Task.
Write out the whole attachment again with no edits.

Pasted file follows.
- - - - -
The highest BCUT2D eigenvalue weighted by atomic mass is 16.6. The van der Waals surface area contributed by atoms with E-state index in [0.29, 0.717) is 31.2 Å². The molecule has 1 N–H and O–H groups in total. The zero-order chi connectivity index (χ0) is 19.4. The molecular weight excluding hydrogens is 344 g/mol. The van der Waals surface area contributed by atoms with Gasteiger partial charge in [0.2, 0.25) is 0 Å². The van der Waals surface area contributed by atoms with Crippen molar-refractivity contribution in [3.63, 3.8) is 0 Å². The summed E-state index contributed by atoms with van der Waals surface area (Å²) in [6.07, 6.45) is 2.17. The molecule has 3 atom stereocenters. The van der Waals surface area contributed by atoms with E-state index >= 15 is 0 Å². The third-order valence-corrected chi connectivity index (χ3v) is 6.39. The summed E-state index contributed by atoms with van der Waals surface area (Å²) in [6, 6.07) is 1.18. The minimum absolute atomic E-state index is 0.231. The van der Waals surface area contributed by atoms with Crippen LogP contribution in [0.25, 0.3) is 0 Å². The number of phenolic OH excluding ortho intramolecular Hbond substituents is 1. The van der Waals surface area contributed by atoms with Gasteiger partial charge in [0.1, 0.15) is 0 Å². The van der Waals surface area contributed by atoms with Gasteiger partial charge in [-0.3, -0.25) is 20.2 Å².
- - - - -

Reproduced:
The highest BCUT2D eigenvalue weighted by atomic mass is 16.6. The van der Waals surface area contributed by atoms with E-state index in [0.29, 0.717) is 31.2 Å². The molecule has 1 N–H and O–H groups in total. The zero-order chi connectivity index (χ0) is 19.4. The molecular weight excluding hydrogens is 344 g/mol. The van der Waals surface area contributed by atoms with Gasteiger partial charge in [0.2, 0.25) is 0 Å². The van der Waals surface area contributed by atoms with Crippen molar-refractivity contribution in [3.63, 3.8) is 0 Å². The summed E-state index contributed by atoms with van der Waals surface area (Å²) in [6.07, 6.45) is 2.17. The molecule has 3 atom stereocenters. The van der Waals surface area contributed by atoms with E-state index >= 15 is 0 Å². The third-order valence-corrected chi connectivity index (χ3v) is 6.39. The summed E-state index contributed by atoms with van der Waals surface area (Å²) in [6, 6.07) is 1.18. The minimum absolute atomic E-state index is 0.231. The van der Waals surface area contributed by atoms with Crippen LogP contribution in [0.25, 0.3) is 0 Å². The number of phenolic OH excluding ortho intramolecular Hbond substituents is 1. The van der Waals surface area contributed by atoms with Gasteiger partial charge in [0.1, 0.15) is 0 Å². The van der Waals surface area contributed by atoms with Gasteiger partial charge in [-0.3, -0.25) is 20.2 Å².